The insurance policy at issue in this case covered the following:

[A]ll sums up to the limit of MLM's liability, which the insured may be legally obligated to pay as damages: (1) Due to any claim arising out of any act, error or omission of the insured or a person for whose acts the insured is legally responsible and (2) Resulting from the rendering or failing to render legal or notary services for others.

The insurance policy defines "insured" to include "[t]he named insured * * * [and] [a]ny partner, officer, director, stockholder or employee of the named insured while acting in his or her professional capacity on behalf of the named insured." The policy also states: "The insured will also be liable for amounts paid, including claim expense, within the deductible."

In this case, the professional corporation purchased malpractice coverage from MLM. Under the terms of the coverage, MLM defended malpractice lawsuits brought against the professional corporation. MLM sought to recover the deductible due under each claim first from the professional corporation, and then the professional corporation's shareholders in their individual capacities. While we agree with MLM that the terms of the policy allow MLM to recover the deductible from any of the "insured[s]," which by definition includes "any partner, officer, director, stockholder or employee," we note that such a broad contractual liability necessarily includes within its purview professionals who did not participate in the representation from which the malpractice claim arose.[1] Such a reading of the insurance policy, while plain, runs afoul of Minnesota corporate law.

As a professional corporation, London, Anderson & Hoeft, Ltd. is covered by Chapter 319A of the Minnesota Statutes. With regard to individual liability, Minn.Stat. § 319 A. 10 (1992) provides:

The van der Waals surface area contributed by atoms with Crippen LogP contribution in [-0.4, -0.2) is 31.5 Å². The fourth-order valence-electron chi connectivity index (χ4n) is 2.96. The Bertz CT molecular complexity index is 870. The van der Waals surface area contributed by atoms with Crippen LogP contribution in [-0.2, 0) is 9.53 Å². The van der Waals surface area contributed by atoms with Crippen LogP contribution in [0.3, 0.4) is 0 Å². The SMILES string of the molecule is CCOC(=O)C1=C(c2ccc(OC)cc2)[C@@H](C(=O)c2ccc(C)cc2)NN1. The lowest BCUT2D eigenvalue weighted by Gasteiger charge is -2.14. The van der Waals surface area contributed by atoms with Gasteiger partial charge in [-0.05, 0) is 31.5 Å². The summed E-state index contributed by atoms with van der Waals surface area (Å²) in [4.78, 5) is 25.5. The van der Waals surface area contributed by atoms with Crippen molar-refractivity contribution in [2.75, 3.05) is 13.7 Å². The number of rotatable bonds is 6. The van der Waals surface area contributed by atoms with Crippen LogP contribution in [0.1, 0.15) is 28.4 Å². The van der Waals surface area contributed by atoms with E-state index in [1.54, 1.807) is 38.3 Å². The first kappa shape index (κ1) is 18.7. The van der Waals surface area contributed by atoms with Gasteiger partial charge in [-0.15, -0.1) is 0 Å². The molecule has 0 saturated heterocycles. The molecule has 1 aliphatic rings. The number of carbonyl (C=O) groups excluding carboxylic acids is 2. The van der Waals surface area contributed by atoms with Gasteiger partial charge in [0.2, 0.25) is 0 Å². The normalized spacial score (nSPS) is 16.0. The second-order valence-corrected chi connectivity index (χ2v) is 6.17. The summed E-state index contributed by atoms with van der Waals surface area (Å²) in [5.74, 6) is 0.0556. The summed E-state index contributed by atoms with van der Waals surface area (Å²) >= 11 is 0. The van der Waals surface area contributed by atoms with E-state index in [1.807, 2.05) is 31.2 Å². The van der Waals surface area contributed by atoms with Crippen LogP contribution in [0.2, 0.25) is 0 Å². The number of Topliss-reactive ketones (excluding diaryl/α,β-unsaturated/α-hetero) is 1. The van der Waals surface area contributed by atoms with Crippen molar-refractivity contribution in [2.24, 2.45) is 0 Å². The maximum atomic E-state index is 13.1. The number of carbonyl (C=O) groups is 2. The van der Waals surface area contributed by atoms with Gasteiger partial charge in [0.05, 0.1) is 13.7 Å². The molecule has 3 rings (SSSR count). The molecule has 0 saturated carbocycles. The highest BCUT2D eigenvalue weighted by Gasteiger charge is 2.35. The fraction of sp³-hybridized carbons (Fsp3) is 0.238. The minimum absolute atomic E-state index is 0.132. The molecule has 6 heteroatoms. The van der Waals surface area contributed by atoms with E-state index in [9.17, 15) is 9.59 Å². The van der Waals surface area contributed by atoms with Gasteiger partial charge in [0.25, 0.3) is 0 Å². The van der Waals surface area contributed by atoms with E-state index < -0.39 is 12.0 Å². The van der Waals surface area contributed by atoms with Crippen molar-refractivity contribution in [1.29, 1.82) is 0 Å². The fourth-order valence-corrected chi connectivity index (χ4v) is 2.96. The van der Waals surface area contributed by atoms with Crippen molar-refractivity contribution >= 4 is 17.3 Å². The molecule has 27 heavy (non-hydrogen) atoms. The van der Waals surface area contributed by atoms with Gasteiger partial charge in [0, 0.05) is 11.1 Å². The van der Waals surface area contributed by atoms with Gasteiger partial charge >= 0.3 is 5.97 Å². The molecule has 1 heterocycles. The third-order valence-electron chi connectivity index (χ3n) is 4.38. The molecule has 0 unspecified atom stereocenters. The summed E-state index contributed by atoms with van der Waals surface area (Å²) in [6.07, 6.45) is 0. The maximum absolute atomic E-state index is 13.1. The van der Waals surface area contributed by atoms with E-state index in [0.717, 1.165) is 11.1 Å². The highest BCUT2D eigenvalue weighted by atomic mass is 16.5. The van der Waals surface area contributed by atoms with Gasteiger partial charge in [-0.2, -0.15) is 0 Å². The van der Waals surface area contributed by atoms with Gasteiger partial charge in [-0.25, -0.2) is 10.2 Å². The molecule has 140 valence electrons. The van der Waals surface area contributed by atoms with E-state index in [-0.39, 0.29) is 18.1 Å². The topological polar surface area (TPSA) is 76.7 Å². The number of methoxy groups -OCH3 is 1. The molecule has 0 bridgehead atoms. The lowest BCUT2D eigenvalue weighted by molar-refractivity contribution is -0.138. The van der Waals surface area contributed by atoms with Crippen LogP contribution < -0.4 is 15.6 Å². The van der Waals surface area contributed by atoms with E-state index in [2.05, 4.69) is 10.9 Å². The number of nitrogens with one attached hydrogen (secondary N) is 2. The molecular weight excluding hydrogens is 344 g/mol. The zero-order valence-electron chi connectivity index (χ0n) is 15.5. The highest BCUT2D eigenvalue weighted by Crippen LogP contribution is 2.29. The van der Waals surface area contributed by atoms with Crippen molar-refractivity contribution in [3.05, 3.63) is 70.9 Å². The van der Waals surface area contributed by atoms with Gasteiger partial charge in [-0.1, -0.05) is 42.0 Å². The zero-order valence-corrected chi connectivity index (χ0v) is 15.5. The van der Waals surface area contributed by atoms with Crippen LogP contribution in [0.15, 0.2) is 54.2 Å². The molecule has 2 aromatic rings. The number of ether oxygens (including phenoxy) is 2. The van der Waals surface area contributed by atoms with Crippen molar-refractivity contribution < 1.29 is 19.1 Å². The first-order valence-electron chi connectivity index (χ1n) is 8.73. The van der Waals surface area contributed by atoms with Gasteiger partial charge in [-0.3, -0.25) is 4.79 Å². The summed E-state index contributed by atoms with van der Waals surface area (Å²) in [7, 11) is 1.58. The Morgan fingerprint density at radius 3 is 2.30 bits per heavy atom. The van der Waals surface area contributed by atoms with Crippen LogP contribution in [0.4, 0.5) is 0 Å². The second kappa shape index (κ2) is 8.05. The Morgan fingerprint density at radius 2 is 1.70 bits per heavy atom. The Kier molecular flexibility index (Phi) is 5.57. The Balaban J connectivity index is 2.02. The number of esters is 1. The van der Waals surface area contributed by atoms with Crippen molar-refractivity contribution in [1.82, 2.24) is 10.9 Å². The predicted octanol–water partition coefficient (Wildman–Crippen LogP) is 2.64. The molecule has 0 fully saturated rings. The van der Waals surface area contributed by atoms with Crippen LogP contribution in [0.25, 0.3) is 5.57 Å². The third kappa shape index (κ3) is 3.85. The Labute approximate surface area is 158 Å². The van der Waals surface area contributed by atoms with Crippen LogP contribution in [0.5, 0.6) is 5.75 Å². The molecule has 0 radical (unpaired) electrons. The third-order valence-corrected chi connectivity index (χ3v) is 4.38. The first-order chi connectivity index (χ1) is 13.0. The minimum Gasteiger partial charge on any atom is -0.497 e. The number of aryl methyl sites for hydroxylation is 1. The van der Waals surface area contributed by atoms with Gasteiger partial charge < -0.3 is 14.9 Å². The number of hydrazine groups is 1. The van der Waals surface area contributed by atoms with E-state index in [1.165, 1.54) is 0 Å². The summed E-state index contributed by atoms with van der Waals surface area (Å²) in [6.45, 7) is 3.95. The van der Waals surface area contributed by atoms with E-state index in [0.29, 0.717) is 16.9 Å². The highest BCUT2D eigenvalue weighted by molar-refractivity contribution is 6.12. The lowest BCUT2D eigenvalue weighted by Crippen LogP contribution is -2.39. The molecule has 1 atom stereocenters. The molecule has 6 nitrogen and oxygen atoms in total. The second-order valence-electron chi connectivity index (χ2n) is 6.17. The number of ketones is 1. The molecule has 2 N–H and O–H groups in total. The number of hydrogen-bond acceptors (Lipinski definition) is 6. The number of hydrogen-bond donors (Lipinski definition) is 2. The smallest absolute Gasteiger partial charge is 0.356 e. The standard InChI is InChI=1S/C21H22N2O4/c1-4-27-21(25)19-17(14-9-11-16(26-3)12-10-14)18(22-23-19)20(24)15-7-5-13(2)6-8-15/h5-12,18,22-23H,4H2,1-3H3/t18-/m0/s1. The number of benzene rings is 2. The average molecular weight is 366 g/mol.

[The Professional Corporations Act] do[es] not alter any law applicable to the relationship between a person furnishing professional service and a person receiving the professional service, including liability arising out of the professional service and the confidential relationship and privilege of communications between the person rendering the professional service and the person receiving the professional service. * * * No director, officer, or employee of a professional corporation * * * is personally liable in contract for any contract executed on behalf of the corporation within the limits of the executor's actual authority.

(Emphasis added.) The above emphasized portion of the first sentence of Minn.Stat. § 319 A. 10 specifically provides that the statute governing professional corporations does not relieve a professional of liability for any professional service in which he or she personally participated. The second sentence of the statute, however, releases all other professionals in the professional corporation from any liability arising from "any contract executed on behalf of the corporation." Because the plain language of the insurance policy is contrary to Minn.Stat. § 319 A. 10 and attempts to circumvent the statute's corporate shield, we hold that the provisions of MLM's liability policy, insofar as they purport to hold employees and shareholders of a professional corporation not personally named in a malpractice suit liable for the deductible, are of no validity. See American Fam. Mut. Ins., 330 N.W.2d at 115 (noting terms of an insurance policy are unenforceable if contrary to statutory law).[2]

*579 Our inquiry, however, does not end there. We also note that, in Minnesota, an attorney is liable in malpractice if he or she breaches a duty to a client resulting in damages. See generally Admiral Merchants Motor Freight v. O'Connor & Hannan, 494 N.W.2d 261 (Minn.1992). Because Minn. Stat. § 319 A. 10 does not grant the practitioner in a professional corporation who is sued for malpractice the protection of the corporate shield, we hold that the attorney who is sued for malpractice remains personally liable under this insurance policy for the deductible arising out of MLM's defense of the malpractice lawsuit. Therefore, the parties MLM defended in the specific malpractice claim the professional corporation and the individual attorneys named in the lawsuit are jointly and severally liable to MLM to the full extent of the deductible.